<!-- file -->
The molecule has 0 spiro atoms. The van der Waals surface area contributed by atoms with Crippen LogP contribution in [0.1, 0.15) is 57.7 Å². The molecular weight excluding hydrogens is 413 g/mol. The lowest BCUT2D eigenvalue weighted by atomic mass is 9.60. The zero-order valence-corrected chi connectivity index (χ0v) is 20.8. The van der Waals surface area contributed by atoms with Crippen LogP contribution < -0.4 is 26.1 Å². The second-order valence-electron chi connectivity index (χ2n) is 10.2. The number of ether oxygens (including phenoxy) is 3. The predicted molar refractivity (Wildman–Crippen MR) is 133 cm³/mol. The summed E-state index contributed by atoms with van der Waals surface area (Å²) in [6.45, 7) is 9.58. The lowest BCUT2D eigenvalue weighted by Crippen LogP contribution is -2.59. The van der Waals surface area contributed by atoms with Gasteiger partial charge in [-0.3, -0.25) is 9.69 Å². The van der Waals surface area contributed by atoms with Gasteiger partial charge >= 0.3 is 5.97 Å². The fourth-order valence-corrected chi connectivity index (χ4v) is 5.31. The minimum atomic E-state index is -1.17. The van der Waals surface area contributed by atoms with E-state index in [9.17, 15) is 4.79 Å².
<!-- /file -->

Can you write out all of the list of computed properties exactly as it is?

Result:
The molecule has 0 spiro atoms. The van der Waals surface area contributed by atoms with Crippen LogP contribution in [0.1, 0.15) is 57.7 Å². The molecular weight excluding hydrogens is 413 g/mol. The lowest BCUT2D eigenvalue weighted by atomic mass is 9.60. The zero-order valence-corrected chi connectivity index (χ0v) is 20.8. The van der Waals surface area contributed by atoms with Crippen LogP contribution < -0.4 is 26.1 Å². The second-order valence-electron chi connectivity index (χ2n) is 10.2. The number of ether oxygens (including phenoxy) is 3. The predicted molar refractivity (Wildman–Crippen MR) is 133 cm³/mol. The summed E-state index contributed by atoms with van der Waals surface area (Å²) in [6.45, 7) is 9.58. The lowest BCUT2D eigenvalue weighted by Crippen LogP contribution is -2.59. The van der Waals surface area contributed by atoms with Gasteiger partial charge in [-0.3, -0.25) is 9.69 Å². The van der Waals surface area contributed by atoms with Gasteiger partial charge >= 0.3 is 5.97 Å². The fourth-order valence-corrected chi connectivity index (χ4v) is 5.31. The minimum atomic E-state index is -1.17. The van der Waals surface area contributed by atoms with E-state index in [9.17, 15) is 4.79 Å².